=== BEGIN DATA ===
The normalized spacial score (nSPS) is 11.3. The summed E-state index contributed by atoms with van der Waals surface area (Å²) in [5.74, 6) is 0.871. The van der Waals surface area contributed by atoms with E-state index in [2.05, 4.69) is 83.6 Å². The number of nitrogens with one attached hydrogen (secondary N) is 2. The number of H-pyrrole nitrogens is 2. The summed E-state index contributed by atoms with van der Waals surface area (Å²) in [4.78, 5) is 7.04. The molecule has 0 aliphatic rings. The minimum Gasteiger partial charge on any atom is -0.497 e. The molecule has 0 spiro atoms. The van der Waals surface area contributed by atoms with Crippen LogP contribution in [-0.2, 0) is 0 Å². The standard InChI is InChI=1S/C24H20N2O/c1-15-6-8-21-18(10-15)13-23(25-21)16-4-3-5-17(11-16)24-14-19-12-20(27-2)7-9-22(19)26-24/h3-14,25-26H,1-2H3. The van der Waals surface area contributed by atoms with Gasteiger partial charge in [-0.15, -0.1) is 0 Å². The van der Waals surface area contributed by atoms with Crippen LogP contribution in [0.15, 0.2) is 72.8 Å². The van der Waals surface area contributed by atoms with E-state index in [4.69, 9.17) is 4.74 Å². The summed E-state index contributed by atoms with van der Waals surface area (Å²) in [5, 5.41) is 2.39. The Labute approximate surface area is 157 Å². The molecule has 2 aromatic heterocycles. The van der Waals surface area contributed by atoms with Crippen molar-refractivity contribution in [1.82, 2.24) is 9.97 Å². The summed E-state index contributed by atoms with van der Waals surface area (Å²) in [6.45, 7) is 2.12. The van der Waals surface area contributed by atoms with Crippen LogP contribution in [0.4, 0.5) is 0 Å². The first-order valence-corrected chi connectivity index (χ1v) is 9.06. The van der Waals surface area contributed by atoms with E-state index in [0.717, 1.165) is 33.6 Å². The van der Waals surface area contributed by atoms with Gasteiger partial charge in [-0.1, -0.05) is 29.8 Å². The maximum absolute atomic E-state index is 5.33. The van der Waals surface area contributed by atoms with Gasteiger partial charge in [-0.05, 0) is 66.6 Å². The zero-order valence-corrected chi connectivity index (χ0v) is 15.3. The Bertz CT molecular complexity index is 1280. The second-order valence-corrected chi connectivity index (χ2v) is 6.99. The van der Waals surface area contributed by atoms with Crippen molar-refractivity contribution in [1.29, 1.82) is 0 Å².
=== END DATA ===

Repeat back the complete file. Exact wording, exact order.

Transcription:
The normalized spacial score (nSPS) is 11.3. The summed E-state index contributed by atoms with van der Waals surface area (Å²) in [5.74, 6) is 0.871. The van der Waals surface area contributed by atoms with E-state index in [2.05, 4.69) is 83.6 Å². The number of nitrogens with one attached hydrogen (secondary N) is 2. The number of H-pyrrole nitrogens is 2. The summed E-state index contributed by atoms with van der Waals surface area (Å²) in [4.78, 5) is 7.04. The molecule has 0 aliphatic rings. The minimum Gasteiger partial charge on any atom is -0.497 e. The molecule has 0 spiro atoms. The van der Waals surface area contributed by atoms with Crippen LogP contribution in [-0.2, 0) is 0 Å². The standard InChI is InChI=1S/C24H20N2O/c1-15-6-8-21-18(10-15)13-23(25-21)16-4-3-5-17(11-16)24-14-19-12-20(27-2)7-9-22(19)26-24/h3-14,25-26H,1-2H3. The van der Waals surface area contributed by atoms with Gasteiger partial charge in [-0.15, -0.1) is 0 Å². The van der Waals surface area contributed by atoms with Crippen LogP contribution in [0.15, 0.2) is 72.8 Å². The van der Waals surface area contributed by atoms with E-state index in [4.69, 9.17) is 4.74 Å². The summed E-state index contributed by atoms with van der Waals surface area (Å²) in [5, 5.41) is 2.39. The Labute approximate surface area is 157 Å². The molecule has 2 aromatic heterocycles. The van der Waals surface area contributed by atoms with Crippen molar-refractivity contribution in [1.82, 2.24) is 9.97 Å². The summed E-state index contributed by atoms with van der Waals surface area (Å²) in [6.45, 7) is 2.12. The van der Waals surface area contributed by atoms with Crippen LogP contribution in [0.4, 0.5) is 0 Å². The first-order valence-corrected chi connectivity index (χ1v) is 9.06. The van der Waals surface area contributed by atoms with E-state index in [0.717, 1.165) is 33.6 Å². The van der Waals surface area contributed by atoms with Gasteiger partial charge in [-0.1, -0.05) is 29.8 Å². The maximum absolute atomic E-state index is 5.33. The van der Waals surface area contributed by atoms with Gasteiger partial charge in [-0.05, 0) is 66.6 Å². The zero-order valence-corrected chi connectivity index (χ0v) is 15.3. The Bertz CT molecular complexity index is 1280. The second-order valence-corrected chi connectivity index (χ2v) is 6.99. The van der Waals surface area contributed by atoms with Crippen molar-refractivity contribution in [1.29, 1.82) is 0 Å².